Menorrhagia is rarely an indication for prophylaxis, but in order to prevent ICH and also menorrhagia, early prophylaxis is strongly recommended [18,29]. Although, the effectiveness of prophylactic treatment to prevent miscarriages has been reported by several authors, the minimal FXIII level required to prevent miscarriages is still debated. Some authors have recommended maintaining FXIII level >30 IU dL-1 [19], while others have recognized a target between 10 and 20 IU dL-1 of FXIII activity [30]. For the UKHCDO, a monthly infusion of FXIII concentrate should be initiated from diagnosis and continued throughout pregnancy. FXIII levels should be monitored in order to keep the trough level >3 U dL [4]. Other authors have advocated for the use of 250 FXIII IU per week from the beginning of the pregnancy until the 6th month, followed by 500 IU per week and an additional dose of 1000 IU at the time of delivery [30,31]. In the French study previously mentioned, 11 pregnancies conducted under the administration of pdFXIII doses ranging from 400 to 800 IU per week throughout the pregnancy had a good outcome [21]; and increasing doses were prescribed during 3 pregnancies. These results suggest that at least one infusion of 400 IU per week of pdFXIII could lead to safe child birth [21].

In addition, the risk of bleeding during labor and delivery has also to be taken into account. Some authors have reported that 25% of post-partum hemorrhages occurred despite the administration of an additional dose before delivery [20]. However, Rugeri et al. have reported no bleeding complication during 5 vaginal deliveries and 6 cesarean sections, and the postpartum period offset by the administration of a single bolus of 1250 IU [21].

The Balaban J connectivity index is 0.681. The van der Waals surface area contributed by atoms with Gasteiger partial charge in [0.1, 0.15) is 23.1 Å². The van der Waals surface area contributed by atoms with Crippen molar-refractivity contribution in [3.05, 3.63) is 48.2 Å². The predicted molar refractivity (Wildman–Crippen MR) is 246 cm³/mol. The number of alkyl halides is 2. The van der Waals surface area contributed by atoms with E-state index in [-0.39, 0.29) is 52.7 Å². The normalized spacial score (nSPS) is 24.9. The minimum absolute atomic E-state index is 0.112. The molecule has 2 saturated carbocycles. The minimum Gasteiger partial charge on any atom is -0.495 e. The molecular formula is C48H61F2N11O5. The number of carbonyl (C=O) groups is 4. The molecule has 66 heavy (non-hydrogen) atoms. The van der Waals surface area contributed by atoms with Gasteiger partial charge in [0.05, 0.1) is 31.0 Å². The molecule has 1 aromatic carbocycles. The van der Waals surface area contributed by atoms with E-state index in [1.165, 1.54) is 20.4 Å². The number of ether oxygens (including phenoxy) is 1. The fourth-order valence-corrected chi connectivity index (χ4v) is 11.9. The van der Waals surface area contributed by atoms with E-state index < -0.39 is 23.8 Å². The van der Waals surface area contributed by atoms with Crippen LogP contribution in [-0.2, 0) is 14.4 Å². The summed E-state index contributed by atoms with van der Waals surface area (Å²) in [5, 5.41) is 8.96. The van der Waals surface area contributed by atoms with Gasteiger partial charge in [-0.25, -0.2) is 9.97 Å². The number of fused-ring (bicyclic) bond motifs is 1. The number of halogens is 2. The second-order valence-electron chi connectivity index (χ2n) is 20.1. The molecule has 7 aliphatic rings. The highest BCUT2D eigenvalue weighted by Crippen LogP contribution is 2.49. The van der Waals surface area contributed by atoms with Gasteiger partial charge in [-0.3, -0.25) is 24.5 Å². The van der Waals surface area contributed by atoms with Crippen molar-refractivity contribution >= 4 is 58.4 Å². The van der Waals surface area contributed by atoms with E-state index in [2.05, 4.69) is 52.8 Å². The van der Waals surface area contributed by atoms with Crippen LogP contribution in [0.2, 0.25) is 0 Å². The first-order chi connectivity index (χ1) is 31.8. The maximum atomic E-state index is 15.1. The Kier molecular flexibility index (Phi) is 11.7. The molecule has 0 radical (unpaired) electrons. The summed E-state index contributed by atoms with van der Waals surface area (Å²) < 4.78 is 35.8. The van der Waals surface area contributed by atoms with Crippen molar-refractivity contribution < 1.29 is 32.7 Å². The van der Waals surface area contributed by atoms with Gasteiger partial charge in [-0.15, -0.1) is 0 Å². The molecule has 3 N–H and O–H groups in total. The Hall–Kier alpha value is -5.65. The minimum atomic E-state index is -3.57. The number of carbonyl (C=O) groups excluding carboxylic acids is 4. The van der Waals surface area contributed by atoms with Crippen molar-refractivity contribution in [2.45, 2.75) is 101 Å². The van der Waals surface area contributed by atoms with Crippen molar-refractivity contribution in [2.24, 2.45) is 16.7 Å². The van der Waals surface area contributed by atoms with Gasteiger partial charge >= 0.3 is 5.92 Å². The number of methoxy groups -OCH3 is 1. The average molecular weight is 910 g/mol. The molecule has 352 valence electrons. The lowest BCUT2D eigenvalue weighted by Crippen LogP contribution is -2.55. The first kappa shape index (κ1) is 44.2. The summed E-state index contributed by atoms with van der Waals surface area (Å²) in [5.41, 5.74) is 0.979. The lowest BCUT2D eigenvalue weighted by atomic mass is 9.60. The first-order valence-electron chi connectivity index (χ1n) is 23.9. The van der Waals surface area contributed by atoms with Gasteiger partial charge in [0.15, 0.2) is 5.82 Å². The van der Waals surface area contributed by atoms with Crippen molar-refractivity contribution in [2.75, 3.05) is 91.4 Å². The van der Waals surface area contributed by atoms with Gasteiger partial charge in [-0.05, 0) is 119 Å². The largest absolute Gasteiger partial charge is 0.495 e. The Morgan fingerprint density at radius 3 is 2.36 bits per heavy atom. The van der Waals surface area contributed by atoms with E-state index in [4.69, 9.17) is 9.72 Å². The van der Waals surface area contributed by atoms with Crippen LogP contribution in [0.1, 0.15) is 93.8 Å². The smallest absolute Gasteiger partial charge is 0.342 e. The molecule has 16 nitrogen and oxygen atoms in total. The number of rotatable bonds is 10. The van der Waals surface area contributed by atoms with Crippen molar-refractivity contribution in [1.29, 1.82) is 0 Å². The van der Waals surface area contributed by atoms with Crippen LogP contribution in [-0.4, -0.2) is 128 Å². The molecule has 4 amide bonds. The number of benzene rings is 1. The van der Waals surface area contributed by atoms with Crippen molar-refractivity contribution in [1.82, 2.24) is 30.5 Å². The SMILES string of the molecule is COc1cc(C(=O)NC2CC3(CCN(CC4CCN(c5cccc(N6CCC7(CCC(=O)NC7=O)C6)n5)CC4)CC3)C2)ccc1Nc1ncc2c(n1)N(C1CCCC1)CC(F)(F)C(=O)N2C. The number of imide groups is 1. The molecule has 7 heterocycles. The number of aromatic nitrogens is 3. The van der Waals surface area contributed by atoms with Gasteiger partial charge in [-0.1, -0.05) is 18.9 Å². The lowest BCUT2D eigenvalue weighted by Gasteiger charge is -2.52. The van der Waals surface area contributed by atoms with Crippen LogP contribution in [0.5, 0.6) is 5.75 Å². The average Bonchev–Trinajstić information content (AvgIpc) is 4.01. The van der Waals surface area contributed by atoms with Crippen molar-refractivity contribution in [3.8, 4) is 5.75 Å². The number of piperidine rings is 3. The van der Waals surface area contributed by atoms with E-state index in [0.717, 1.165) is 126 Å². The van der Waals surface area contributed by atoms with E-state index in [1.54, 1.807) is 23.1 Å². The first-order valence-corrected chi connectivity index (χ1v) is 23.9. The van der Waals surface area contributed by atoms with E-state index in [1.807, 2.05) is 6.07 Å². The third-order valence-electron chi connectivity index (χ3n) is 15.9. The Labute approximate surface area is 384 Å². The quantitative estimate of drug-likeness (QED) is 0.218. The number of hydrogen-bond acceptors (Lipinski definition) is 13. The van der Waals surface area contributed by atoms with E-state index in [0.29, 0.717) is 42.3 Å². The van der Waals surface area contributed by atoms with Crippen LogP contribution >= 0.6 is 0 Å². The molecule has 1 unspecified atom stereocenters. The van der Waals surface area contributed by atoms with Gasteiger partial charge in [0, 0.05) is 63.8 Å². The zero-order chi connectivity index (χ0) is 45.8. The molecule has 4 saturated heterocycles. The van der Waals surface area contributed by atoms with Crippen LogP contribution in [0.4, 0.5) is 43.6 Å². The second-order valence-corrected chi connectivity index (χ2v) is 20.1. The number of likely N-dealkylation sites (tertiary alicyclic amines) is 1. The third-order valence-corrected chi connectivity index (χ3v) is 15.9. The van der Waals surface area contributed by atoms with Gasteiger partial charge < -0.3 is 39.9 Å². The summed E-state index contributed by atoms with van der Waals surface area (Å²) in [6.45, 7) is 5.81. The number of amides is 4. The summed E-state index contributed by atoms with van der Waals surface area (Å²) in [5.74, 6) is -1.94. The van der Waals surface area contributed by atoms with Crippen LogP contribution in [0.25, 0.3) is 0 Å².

As for other RBDs, experts consider that the risk of epidural hematoma is increased in patients with a bleeding phenotype both at the time of insertion and at the time of removal of the epidural catheter, and that this type of anesthesia should therefore be avoided [3,4]. However, there is no recommendation regarding the use of epidural analgesia in women with severe FXIIID who are administered concentrates. In the French series, no epidural analgesia was reported [21].

Conclusion and Future Remarks

To conclude, in addition to the life-threatening bleeding risk, the main issue faced by women with severe FXIIID is the risk of miscarriage, which remain common. In rare cases, women are undiagnosed before pregnancy and experience repeated bleeding miscarriages which should prompt the investigation of a FXIIID diagnosis, which can only be performed by determining FXIII activity. Although, women with severe FXIIID can be diagnosed during childhood and can be under long-term prophylaxis, personalized care during pregnancy has to be initiated as early as possible through collaborations between obstetricians and hematologists. The effectiveness of FXIII prophylaxis regarding the achievement of pregnancy leads to recommend monthly injections of at least 400 IU of FXIII as early as possible, but it is also reported that the administration of a single bolus, just before labor, is sufficient to prevent the specific bleeding related to the delivery and the postpartum period. The lack of data about the dosage of FXIII prophylaxis recommended throughout pregnancy should lead to future international prospective studies to investigate and propose treatment guidelines.

Conflicts of Interest

All authors read and approved the final manuscript. The authors have indicated that they have no other conflicts of interest regarding the content of this article.


We thank Hélène Boyer and Philip Robinson (DRCI, Hospices Civils de Lyon) for their advice.